The main asset class that the fast money crowd ignores is bonds. This is only to their loss. I don't think I can say it better than PIMCO, on the role of bonds in an asset allocation strategy:
Bonds can play an essential role in asset allocation by diversifying risk, generating income, and preserving wealth across a range of economic and financial market conditions that can cause wide fluctuations in stocks and other asset classes.
Bonds act as ballast for portfolio. They give your ship stability in rough waters and prevent it from becoming top heavy and unstable. Benjamin Graham recommended that investors should always have at least 25% allocated to high quality bonds. For most investors he felt the target allocation should be even higher.
Now (mid October 2006) the stock market is making new highs, it is a good idea to rebalance and make sure that you are invested in harmony with your risk tolerance. Investing in bonds as an asset class is too complex to do by yourself. Hence the need for a cheap and well managed bond fund.
The problem with the passive bond ETFs is that they can not pick up obvious alpha via duration management (i.e. they don't adapt to an inverted yield curve) and they can't exploit spreads between equivalent risk bonds. Without the ability to dynamically reposition the portfolio or hedge interest rate risk, bond ETFs tend to get quite bouncy. Maybe too bouncy for most investors.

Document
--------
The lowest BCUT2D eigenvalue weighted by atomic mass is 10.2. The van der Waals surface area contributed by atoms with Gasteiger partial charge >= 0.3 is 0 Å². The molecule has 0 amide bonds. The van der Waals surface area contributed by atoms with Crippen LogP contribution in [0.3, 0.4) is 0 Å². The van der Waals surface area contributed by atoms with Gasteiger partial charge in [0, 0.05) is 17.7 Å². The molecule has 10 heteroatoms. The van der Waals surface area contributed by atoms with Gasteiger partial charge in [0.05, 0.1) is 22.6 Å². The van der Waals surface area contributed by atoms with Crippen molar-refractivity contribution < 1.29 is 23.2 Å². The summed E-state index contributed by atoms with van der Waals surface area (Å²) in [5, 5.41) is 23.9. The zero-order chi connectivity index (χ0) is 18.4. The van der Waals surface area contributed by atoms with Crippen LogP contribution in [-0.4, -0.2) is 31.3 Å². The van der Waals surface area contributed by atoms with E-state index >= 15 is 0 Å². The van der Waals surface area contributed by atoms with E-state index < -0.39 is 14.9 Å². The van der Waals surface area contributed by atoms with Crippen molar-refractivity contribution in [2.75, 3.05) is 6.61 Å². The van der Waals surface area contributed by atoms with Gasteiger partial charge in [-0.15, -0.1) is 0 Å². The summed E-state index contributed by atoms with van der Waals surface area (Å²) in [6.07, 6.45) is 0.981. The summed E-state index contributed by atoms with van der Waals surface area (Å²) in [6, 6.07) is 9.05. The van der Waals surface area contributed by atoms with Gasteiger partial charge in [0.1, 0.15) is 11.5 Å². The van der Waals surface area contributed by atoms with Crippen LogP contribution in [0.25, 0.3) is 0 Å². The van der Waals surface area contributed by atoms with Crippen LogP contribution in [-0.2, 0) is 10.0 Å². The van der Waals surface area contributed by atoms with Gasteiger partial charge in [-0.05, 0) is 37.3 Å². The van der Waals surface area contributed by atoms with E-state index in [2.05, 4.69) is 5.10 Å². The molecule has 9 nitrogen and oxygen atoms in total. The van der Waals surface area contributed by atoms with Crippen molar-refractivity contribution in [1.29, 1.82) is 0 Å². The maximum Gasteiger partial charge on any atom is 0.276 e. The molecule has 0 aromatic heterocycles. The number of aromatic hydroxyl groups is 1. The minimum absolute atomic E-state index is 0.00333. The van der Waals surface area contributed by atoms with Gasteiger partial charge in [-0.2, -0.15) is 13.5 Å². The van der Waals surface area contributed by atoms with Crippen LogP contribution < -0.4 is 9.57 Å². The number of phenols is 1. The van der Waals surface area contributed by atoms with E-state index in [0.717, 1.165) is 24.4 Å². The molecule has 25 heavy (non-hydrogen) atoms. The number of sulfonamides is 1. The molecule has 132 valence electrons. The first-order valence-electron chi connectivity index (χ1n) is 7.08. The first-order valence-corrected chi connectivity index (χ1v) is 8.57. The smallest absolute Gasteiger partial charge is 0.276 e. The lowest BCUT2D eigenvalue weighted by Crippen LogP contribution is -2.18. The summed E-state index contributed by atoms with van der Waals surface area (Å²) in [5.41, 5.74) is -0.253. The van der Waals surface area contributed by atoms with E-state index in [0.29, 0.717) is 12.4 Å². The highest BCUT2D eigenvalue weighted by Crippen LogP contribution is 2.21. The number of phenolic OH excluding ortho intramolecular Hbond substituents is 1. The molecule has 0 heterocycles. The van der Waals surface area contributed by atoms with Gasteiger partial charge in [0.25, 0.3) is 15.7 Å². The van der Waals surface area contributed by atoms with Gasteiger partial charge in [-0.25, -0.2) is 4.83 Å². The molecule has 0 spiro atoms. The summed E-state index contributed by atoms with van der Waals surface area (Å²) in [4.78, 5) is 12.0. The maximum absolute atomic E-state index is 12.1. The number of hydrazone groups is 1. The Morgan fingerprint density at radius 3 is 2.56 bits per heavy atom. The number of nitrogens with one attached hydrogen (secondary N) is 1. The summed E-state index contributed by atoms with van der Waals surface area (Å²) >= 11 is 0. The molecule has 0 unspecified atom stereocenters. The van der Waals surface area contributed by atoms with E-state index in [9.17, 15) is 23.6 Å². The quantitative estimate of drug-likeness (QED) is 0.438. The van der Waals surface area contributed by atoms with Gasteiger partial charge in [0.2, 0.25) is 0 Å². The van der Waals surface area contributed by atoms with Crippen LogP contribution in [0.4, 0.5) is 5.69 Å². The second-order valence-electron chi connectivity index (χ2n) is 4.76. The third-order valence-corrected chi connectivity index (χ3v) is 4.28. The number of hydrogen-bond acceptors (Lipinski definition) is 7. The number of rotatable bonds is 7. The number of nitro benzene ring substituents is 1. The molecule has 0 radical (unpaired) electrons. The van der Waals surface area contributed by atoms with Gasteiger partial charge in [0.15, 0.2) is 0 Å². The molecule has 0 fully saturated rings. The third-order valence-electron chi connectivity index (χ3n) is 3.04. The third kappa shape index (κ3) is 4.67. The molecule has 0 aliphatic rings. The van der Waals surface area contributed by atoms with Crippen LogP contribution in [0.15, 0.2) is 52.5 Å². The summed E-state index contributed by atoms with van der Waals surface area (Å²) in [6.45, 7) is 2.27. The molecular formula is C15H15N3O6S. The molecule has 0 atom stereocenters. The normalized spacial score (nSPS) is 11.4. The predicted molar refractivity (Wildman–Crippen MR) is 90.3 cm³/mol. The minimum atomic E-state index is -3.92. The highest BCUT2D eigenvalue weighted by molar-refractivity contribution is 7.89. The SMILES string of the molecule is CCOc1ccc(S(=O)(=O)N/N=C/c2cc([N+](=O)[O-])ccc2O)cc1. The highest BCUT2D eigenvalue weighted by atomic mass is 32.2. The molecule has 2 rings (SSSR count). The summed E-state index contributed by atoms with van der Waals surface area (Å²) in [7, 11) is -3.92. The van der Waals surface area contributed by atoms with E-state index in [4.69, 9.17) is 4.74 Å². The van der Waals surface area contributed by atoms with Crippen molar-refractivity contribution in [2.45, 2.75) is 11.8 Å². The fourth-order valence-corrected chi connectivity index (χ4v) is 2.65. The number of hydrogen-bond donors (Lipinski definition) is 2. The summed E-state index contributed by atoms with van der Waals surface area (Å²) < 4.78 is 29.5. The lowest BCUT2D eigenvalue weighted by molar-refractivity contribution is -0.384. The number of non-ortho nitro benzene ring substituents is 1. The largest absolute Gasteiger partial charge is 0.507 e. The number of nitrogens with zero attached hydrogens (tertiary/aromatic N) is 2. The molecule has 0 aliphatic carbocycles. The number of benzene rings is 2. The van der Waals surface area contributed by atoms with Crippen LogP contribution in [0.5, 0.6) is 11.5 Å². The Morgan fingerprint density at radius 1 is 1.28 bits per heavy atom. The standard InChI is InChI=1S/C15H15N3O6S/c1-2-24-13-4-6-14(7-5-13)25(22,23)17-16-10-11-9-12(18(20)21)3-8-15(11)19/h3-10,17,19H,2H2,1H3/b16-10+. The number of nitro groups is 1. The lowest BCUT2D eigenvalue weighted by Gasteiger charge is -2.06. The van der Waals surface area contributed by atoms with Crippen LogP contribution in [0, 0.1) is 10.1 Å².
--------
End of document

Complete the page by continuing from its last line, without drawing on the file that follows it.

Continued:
Thought by many as the best fixed income manager of the past 25 years, PIMCO's Bill Gross manages the PIMCO Total Return Fund [PTTDX], with $93 Billion in assets. PTTDX is core bond fund with an intermediate duration and average AAA credit rating. This fund is suitable for all investors.
PIMCO is also the leading subadvisors for bond mutual funds run by other companies. Bill Gross's team also manages the Managers Investment Group's Fremont Bond Fund [MBDFX] and Harbor Bond Fund [HABDX]. The Fremont Bond Fund is on the no transaction fee list at most online stockbrokers including Scottrade. Both of these funds have the same strategy as the name brand PIMCO Total Return fund (charging 0.75%) but charges 0.60%.